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777 aileron..?

tathepilot

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On a flight from cdg to ewr I noticed what I believe is an 'inboard aileron' on the 777.

This 'inboard aileron' works a lot at lower speeds, to keep it clear, it is located inboard between the inner and out flaps on the wing.

can anyone shed some light on this, as to the workings of this 'inboard aileron'
 

Tarzan

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The inboard functions at high speeds while the outboards are locked to prevent the wing fom twisting.
 

Flying Illini

Hit me Peter!
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PM typhoonpilot...he flies a 777 and would be able to shed some light on the IB aileron.
 

typhoonpilot

Daddy
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Flaperon

This 'inboard aileron' works a lot at lower speeds, to keep it clear, it is located inboard between the inner and out flaps on the wing.

What you are referring to is probably the flaperon. The flaperons are located between the inboard and outboard flaps on both wings. They are called flaperons because they move like ailerons in response to control wheel movement but they also move down and aft in proportion to trailing edge flap extension. During high speed flight the ailerons and spoilers 5 and 10 are locked out, leaving the flaperons and remaining spoilers to provide roll control. The flaperons do seem to move a lot when viewed from the cabin.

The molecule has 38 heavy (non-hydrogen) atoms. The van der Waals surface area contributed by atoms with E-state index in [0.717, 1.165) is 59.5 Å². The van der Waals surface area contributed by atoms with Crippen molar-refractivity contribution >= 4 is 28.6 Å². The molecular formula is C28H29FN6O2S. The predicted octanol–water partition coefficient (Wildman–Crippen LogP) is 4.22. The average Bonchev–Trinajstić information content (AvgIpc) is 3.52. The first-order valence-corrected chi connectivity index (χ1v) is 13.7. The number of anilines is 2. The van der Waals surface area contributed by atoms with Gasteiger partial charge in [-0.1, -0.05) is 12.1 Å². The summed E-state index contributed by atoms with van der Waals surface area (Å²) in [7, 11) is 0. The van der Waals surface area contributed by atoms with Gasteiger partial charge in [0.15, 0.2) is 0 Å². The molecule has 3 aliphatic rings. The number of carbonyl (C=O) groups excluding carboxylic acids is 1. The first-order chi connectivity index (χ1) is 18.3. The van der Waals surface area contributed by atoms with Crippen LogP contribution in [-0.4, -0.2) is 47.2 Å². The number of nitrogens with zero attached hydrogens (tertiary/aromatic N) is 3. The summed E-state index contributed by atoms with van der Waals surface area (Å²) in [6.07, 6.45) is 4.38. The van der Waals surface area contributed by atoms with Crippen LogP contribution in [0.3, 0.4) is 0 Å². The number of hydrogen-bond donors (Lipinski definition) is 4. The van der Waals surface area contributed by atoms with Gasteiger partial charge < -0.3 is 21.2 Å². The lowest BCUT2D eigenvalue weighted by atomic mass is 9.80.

TP
 

mattpilot

Finally! Graphical TFRs!!
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@typhoon


does it have anything to do with the momentum the ailerons/flaperons make?

For example, the outboard ailerons have a greater distance from the CG, thus provide greater rolling force with a smaller deflection. On the otherhand, you have the inboard flaperon that is a smaller distance from the CG, thus needing a greater amount of deflection to produce the same rolling moment as the outboard ailerons... And they do that to equalize the rolling moment produced along the wing.


This is just a guess ..... am i way off or somewhat close?
 

typhoonpilot

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Hi Matt:


You are pretty close. Obviously the outboard aileron would have a much higher turning moment for a given deflection. At the high speeds of a commercial airliner this has some pretty serious negative consequences one of which is known as aileron reversal.

This is taken from Pprune:

"Aileron reversal is a very serious potential problem for most aircraft with swept wings which operate at high subsonic mach number and beyond. Due to the flexible nature of the wings, the elastic deformation at high speeds due to aileron deflection can be sufficient to cause reversal. The obvious way to solve it is increase bending stiffness but this has weight penalties, so as always there is a trade off. This has to be a significant reason to use inboard/outboard aileron configurations."


TP
 
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